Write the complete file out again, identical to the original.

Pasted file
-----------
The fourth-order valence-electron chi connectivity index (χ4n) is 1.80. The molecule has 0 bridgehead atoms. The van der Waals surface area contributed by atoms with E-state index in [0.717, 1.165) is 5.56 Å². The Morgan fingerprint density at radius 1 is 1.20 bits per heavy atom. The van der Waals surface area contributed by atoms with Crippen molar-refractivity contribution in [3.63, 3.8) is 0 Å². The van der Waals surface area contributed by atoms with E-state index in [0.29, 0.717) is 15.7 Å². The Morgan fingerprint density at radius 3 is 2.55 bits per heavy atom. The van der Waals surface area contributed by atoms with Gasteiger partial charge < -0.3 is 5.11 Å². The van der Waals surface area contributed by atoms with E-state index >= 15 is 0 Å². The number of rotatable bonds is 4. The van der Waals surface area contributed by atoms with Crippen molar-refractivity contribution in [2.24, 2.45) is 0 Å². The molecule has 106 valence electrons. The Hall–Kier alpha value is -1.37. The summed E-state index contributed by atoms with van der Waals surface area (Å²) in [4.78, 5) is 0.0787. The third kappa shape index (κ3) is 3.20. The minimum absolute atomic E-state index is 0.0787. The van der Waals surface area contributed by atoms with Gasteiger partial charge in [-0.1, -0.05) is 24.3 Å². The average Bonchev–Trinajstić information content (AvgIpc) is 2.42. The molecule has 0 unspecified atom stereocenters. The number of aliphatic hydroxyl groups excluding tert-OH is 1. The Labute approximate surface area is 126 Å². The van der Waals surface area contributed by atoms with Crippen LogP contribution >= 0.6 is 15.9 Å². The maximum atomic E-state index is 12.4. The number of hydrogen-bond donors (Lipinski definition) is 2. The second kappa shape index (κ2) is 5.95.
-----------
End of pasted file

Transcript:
The fourth-order valence-electron chi connectivity index (χ4n) is 1.80. The molecule has 0 bridgehead atoms. The van der Waals surface area contributed by atoms with E-state index in [0.717, 1.165) is 5.56 Å². The Morgan fingerprint density at radius 1 is 1.20 bits per heavy atom. The van der Waals surface area contributed by atoms with Crippen molar-refractivity contribution in [3.63, 3.8) is 0 Å². The van der Waals surface area contributed by atoms with E-state index in [0.29, 0.717) is 15.7 Å². The Morgan fingerprint density at radius 3 is 2.55 bits per heavy atom. The van der Waals surface area contributed by atoms with Gasteiger partial charge < -0.3 is 5.11 Å². The van der Waals surface area contributed by atoms with E-state index >= 15 is 0 Å². The number of rotatable bonds is 4. The van der Waals surface area contributed by atoms with Crippen molar-refractivity contribution in [2.24, 2.45) is 0 Å². The molecule has 106 valence electrons. The Hall–Kier alpha value is -1.37. The summed E-state index contributed by atoms with van der Waals surface area (Å²) in [4.78, 5) is 0.0787. The third kappa shape index (κ3) is 3.20. The minimum absolute atomic E-state index is 0.0787. The van der Waals surface area contributed by atoms with Gasteiger partial charge in [-0.1, -0.05) is 24.3 Å². The average Bonchev–Trinajstić information content (AvgIpc) is 2.42. The molecule has 0 unspecified atom stereocenters. The number of aliphatic hydroxyl groups excluding tert-OH is 1. The Labute approximate surface area is 126 Å². The van der Waals surface area contributed by atoms with Crippen LogP contribution >= 0.6 is 15.9 Å². The maximum atomic E-state index is 12.4. The number of hydrogen-bond donors (Lipinski definition) is 2. The second kappa shape index (κ2) is 5.95.